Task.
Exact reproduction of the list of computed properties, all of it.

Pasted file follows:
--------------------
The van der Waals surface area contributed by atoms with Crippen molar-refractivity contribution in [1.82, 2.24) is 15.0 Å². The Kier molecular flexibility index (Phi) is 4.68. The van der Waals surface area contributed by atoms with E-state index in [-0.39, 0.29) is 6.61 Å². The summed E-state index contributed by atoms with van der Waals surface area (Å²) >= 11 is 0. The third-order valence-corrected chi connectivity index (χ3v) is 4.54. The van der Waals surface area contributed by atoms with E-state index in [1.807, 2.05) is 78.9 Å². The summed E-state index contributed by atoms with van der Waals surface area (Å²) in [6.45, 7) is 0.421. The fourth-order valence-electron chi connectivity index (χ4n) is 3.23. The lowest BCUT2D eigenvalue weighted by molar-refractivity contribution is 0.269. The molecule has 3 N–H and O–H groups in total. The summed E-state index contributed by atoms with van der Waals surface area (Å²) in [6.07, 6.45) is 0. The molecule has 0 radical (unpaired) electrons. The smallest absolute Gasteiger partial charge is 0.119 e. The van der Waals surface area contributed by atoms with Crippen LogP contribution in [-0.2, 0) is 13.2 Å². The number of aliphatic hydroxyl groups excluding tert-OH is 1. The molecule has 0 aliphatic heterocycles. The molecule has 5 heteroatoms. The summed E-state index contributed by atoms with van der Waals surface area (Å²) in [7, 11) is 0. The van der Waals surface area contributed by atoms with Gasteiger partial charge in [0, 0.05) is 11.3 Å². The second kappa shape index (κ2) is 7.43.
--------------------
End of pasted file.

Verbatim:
The van der Waals surface area contributed by atoms with Crippen molar-refractivity contribution in [1.82, 2.24) is 15.0 Å². The Kier molecular flexibility index (Phi) is 4.68. The van der Waals surface area contributed by atoms with E-state index in [-0.39, 0.29) is 6.61 Å². The summed E-state index contributed by atoms with van der Waals surface area (Å²) >= 11 is 0. The third-order valence-corrected chi connectivity index (χ3v) is 4.54. The van der Waals surface area contributed by atoms with E-state index in [1.807, 2.05) is 78.9 Å². The summed E-state index contributed by atoms with van der Waals surface area (Å²) in [6.45, 7) is 0.421. The fourth-order valence-electron chi connectivity index (χ4n) is 3.23. The lowest BCUT2D eigenvalue weighted by molar-refractivity contribution is 0.269. The molecule has 3 N–H and O–H groups in total. The summed E-state index contributed by atoms with van der Waals surface area (Å²) in [6.07, 6.45) is 0. The molecule has 0 radical (unpaired) electrons. The smallest absolute Gasteiger partial charge is 0.119 e. The van der Waals surface area contributed by atoms with Crippen LogP contribution in [-0.2, 0) is 13.2 Å². The number of aliphatic hydroxyl groups excluding tert-OH is 1. The molecule has 0 aliphatic heterocycles. The molecule has 5 heteroatoms. The summed E-state index contributed by atoms with van der Waals surface area (Å²) in [7, 11) is 0. The van der Waals surface area contributed by atoms with Gasteiger partial charge in [0, 0.05) is 11.3 Å². The second kappa shape index (κ2) is 7.43.